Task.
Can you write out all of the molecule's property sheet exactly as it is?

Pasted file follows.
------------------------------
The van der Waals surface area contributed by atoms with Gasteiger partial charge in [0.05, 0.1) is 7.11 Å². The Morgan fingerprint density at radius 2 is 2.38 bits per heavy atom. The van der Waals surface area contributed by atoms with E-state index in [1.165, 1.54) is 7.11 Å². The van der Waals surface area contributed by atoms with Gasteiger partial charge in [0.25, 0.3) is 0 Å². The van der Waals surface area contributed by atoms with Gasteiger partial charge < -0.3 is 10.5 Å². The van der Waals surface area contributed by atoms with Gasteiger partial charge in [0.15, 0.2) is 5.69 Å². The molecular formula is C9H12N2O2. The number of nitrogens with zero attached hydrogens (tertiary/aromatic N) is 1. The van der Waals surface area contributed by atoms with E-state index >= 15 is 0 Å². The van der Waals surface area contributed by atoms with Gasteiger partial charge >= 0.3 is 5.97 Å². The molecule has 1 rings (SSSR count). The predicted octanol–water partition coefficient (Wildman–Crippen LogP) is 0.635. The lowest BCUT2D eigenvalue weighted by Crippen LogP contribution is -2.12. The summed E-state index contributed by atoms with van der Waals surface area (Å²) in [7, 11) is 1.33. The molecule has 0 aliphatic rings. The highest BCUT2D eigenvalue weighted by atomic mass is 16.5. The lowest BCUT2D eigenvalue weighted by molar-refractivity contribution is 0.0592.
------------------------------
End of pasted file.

The van der Waals surface area contributed by atoms with Gasteiger partial charge in [0.05, 0.1) is 7.11 Å². The Morgan fingerprint density at radius 2 is 2.38 bits per heavy atom. The van der Waals surface area contributed by atoms with E-state index in [1.165, 1.54) is 7.11 Å². The van der Waals surface area contributed by atoms with Gasteiger partial charge in [0.25, 0.3) is 0 Å². The van der Waals surface area contributed by atoms with Gasteiger partial charge < -0.3 is 10.5 Å². The van der Waals surface area contributed by atoms with Gasteiger partial charge in [0.15, 0.2) is 5.69 Å². The molecular formula is C9H12N2O2. The number of nitrogens with zero attached hydrogens (tertiary/aromatic N) is 1. The van der Waals surface area contributed by atoms with E-state index >= 15 is 0 Å². The van der Waals surface area contributed by atoms with Gasteiger partial charge >= 0.3 is 5.97 Å². The molecule has 1 rings (SSSR count). The predicted octanol–water partition coefficient (Wildman–Crippen LogP) is 0.635. The lowest BCUT2D eigenvalue weighted by Crippen LogP contribution is -2.12. The summed E-state index contributed by atoms with van der Waals surface area (Å²) in [7, 11) is 1.33. The molecule has 0 aliphatic rings. The highest BCUT2D eigenvalue weighted by atomic mass is 16.5. The lowest BCUT2D eigenvalue weighted by molar-refractivity contribution is 0.0592.